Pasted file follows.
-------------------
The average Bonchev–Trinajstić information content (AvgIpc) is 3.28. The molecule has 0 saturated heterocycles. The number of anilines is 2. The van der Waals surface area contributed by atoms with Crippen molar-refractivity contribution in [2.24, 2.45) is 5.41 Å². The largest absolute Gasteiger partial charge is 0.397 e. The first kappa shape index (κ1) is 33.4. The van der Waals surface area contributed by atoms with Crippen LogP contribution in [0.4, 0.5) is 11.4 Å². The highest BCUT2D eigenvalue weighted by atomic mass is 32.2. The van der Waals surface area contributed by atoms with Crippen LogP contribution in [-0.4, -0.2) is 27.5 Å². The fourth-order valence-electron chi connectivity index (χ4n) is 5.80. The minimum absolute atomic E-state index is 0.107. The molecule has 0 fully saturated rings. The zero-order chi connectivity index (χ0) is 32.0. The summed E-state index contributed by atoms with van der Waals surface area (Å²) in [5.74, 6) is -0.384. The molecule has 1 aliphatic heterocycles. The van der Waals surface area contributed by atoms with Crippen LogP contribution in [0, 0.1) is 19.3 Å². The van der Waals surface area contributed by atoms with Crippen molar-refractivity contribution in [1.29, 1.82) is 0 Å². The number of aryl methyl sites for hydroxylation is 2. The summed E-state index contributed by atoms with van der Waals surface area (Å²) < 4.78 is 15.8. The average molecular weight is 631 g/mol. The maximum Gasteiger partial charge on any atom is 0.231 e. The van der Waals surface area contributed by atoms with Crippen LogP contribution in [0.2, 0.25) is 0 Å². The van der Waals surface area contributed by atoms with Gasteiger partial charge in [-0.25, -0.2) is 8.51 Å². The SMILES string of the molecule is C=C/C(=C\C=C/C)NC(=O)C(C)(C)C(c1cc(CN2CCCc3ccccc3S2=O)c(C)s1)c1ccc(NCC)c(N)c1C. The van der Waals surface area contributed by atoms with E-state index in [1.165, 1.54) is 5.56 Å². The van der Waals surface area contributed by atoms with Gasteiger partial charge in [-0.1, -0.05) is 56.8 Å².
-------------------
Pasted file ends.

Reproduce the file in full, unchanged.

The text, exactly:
The average Bonchev–Trinajstić information content (AvgIpc) is 3.28. The molecule has 0 saturated heterocycles. The number of anilines is 2. The van der Waals surface area contributed by atoms with Crippen molar-refractivity contribution in [2.24, 2.45) is 5.41 Å². The largest absolute Gasteiger partial charge is 0.397 e. The first kappa shape index (κ1) is 33.4. The van der Waals surface area contributed by atoms with Crippen LogP contribution in [0.4, 0.5) is 11.4 Å². The highest BCUT2D eigenvalue weighted by atomic mass is 32.2. The van der Waals surface area contributed by atoms with Crippen LogP contribution in [-0.4, -0.2) is 27.5 Å². The fourth-order valence-electron chi connectivity index (χ4n) is 5.80. The minimum absolute atomic E-state index is 0.107. The molecule has 0 fully saturated rings. The zero-order chi connectivity index (χ0) is 32.0. The summed E-state index contributed by atoms with van der Waals surface area (Å²) in [5.74, 6) is -0.384. The molecule has 1 aliphatic heterocycles. The van der Waals surface area contributed by atoms with Crippen LogP contribution in [0, 0.1) is 19.3 Å². The van der Waals surface area contributed by atoms with Crippen molar-refractivity contribution in [1.29, 1.82) is 0 Å². The number of aryl methyl sites for hydroxylation is 2. The summed E-state index contributed by atoms with van der Waals surface area (Å²) < 4.78 is 15.8. The average molecular weight is 631 g/mol. The maximum Gasteiger partial charge on any atom is 0.231 e. The van der Waals surface area contributed by atoms with Crippen LogP contribution in [0.2, 0.25) is 0 Å². The van der Waals surface area contributed by atoms with Gasteiger partial charge in [-0.25, -0.2) is 8.51 Å². The SMILES string of the molecule is C=C/C(=C\C=C/C)NC(=O)C(C)(C)C(c1cc(CN2CCCc3ccccc3S2=O)c(C)s1)c1ccc(NCC)c(N)c1C. The van der Waals surface area contributed by atoms with E-state index in [1.165, 1.54) is 5.56 Å². The van der Waals surface area contributed by atoms with Gasteiger partial charge in [-0.1, -0.05) is 56.8 Å².